I would not want to see nation states fall to multi-national corporations (as is already happening), but i would love to see a world without artificially created cruelly enforced borders. All sorts of creatures, including humans, used to migrate seasonally on this continent and surely in other places in the world, too. How might we begin to see the earth again as a round shared home beautiful in her diversity of life.

    Liked by 8 people

  3. Brava! Excellent research. I have found it very difficult to be “patriotic” for many years, I guess, since Vietnam. I resist standing for the national anthem (which celebrates war) and was on the side of the kneeling football players. Our “fatherland” is no longer exceptional, hasn’t been in many years. Alas. I guess I feel marginally “safer” here in California, home of the so-called liberal elites. But even that safety is fading as the Abuser-in-Chief does his best to destroy our beautiful Mother Planet.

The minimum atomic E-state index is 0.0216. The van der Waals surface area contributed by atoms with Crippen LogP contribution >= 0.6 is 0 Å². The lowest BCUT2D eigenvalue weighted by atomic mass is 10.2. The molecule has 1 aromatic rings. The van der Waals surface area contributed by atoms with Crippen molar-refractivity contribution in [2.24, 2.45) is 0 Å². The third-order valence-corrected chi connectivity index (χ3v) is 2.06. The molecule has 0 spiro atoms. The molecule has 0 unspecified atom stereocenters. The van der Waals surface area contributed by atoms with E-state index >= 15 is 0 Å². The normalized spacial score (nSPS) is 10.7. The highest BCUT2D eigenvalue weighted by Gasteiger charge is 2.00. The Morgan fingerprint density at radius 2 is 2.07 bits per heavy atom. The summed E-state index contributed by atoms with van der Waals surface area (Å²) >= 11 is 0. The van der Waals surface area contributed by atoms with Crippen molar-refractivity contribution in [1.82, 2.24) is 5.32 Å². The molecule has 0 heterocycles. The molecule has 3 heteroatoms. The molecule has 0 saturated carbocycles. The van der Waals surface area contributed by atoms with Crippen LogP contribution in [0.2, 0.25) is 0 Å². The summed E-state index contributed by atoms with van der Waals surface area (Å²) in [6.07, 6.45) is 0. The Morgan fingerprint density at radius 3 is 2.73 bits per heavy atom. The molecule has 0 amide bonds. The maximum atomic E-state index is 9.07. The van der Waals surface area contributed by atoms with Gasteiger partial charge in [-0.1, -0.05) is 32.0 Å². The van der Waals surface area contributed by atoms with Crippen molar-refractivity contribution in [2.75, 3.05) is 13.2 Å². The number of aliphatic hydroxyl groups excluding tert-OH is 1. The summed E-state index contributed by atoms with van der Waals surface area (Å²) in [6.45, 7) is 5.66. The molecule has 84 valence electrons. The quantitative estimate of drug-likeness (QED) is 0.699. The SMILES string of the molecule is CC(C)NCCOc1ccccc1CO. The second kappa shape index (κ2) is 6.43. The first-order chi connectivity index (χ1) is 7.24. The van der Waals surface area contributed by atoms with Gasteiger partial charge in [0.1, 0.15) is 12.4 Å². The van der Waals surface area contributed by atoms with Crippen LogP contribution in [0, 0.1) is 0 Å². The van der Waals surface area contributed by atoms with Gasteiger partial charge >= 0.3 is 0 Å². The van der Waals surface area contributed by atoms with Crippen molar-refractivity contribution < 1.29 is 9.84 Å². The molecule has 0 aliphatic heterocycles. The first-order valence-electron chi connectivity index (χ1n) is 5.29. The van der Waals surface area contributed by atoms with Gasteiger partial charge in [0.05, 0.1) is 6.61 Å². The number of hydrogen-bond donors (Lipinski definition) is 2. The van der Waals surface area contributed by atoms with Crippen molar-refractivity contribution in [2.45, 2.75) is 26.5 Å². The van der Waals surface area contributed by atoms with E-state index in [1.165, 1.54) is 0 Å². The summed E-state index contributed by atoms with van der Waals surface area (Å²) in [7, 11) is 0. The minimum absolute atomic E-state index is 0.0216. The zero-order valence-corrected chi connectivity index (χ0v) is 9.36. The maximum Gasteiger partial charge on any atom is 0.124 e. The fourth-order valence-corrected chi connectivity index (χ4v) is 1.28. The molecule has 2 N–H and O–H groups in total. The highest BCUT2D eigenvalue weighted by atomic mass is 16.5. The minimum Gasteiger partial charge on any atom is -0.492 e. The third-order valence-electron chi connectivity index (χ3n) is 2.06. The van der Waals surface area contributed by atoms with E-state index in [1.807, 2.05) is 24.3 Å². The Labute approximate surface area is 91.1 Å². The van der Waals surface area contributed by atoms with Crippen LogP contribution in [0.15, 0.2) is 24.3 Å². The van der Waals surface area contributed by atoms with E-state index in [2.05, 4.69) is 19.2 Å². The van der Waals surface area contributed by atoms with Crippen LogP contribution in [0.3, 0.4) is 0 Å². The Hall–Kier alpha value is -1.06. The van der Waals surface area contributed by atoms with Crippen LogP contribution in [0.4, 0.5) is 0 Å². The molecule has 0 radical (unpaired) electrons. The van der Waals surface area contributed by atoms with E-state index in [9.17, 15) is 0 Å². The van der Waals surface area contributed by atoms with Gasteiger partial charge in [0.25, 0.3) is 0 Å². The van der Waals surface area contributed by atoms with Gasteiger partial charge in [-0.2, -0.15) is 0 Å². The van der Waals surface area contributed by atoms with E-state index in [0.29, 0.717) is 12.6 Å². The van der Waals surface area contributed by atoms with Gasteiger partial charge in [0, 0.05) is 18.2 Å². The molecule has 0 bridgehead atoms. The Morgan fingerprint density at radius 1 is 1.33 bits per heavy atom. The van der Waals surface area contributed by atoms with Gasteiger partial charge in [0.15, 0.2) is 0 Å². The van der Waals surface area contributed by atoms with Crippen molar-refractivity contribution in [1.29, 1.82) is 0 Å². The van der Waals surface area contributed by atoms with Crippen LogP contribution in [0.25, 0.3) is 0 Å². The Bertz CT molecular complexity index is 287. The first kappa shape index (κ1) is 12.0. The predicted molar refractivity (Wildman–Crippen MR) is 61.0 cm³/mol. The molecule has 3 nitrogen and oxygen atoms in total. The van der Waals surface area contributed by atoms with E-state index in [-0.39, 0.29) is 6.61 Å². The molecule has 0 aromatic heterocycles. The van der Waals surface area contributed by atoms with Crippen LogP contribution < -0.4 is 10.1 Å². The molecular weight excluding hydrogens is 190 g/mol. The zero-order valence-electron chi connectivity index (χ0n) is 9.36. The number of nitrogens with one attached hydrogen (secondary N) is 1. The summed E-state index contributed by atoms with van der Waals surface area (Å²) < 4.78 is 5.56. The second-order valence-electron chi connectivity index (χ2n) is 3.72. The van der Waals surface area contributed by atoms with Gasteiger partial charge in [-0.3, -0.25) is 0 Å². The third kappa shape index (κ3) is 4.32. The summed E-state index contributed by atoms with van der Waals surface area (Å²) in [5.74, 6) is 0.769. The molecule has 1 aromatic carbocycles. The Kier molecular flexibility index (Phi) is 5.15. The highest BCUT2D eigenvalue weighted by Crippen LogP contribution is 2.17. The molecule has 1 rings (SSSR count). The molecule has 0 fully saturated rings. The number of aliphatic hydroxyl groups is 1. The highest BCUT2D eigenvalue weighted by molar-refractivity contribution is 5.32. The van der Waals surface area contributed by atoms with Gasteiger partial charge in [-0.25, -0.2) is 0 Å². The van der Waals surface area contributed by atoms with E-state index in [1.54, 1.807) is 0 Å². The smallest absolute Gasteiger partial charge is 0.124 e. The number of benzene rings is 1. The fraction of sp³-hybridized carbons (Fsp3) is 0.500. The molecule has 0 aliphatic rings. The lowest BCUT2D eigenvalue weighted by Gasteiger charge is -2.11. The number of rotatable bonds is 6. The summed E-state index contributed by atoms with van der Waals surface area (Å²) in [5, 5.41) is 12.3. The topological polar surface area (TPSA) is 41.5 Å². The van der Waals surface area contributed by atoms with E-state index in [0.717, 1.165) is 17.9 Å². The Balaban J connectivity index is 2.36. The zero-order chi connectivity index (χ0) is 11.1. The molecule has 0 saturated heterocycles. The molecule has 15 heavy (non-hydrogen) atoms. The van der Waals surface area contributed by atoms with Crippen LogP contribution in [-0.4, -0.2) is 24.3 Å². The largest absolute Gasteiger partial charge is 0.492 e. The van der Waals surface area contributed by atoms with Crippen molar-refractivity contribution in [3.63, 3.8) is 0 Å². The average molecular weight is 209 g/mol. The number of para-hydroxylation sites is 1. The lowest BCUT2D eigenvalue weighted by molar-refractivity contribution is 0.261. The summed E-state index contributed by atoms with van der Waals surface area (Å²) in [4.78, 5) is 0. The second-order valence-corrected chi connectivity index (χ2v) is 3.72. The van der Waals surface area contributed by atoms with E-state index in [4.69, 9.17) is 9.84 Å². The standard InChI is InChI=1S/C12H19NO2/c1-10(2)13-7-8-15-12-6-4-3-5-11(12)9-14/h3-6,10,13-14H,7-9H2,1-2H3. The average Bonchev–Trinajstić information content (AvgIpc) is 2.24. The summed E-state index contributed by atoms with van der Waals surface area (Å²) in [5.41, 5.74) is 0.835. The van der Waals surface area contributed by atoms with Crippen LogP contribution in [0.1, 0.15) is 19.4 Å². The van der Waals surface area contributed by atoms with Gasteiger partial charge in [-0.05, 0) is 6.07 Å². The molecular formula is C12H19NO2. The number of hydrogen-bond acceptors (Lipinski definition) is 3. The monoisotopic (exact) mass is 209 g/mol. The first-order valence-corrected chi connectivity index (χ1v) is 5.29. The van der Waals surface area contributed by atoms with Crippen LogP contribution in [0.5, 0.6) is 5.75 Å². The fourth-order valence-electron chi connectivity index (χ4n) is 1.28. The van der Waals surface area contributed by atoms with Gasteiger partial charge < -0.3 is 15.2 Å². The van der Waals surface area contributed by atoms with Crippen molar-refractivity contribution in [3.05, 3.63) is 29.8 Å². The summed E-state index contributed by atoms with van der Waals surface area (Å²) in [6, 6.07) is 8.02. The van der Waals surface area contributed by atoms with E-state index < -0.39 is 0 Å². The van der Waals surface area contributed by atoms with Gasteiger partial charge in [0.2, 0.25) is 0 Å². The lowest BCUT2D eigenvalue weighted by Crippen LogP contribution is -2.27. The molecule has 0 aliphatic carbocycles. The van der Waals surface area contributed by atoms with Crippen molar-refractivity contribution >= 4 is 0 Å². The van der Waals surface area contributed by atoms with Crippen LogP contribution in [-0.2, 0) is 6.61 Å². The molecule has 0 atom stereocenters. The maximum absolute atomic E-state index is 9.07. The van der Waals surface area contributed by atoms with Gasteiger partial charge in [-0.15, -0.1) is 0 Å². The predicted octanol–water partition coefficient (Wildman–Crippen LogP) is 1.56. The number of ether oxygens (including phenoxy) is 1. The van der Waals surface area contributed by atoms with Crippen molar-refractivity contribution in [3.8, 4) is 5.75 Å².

Liked by 4 people

  4. Timely post indeed. I do not believe it’s possible to be a patriot and foster human and non human survival on this planet. The system is rotten at its roots, the founding fathers supported all kinds of discrimination. I could go on and on here.

    As a culture we really need to look at this idea of being chosen as a world leader. In view of recent politics this is a more frightening thought than ever before. We are, have become a culture of hate…

    Liked by 1 person

  5. Thank you so much for re-posting this excellent essay; I will be exploring the many links as well. I was listening this weekend to a timely podcast (called Women in Depth) episode where they discuss the concepts of citizen-oriented heroism and enemy-oriented heroism, which led to a good talk between me and my husband about what it means to be “American” with regard to a lot that you mention above. I’ve also been exploring the development of USA in the larger context of the Renaissance and how it escalated into the Scientific Revolution and the Reformation; there’s so much more than the “founding fathers” in how our country became what it is with its strengths as well as flaws. Since most of my ancestors were here from early colonizing times, I’ve been journeying into history … and herstory (where I could find it) … seeking understanding as well as trying to envision how we might shift into a healing, peaceful culture. Blessings to you, Carol!

    Liked by 1 person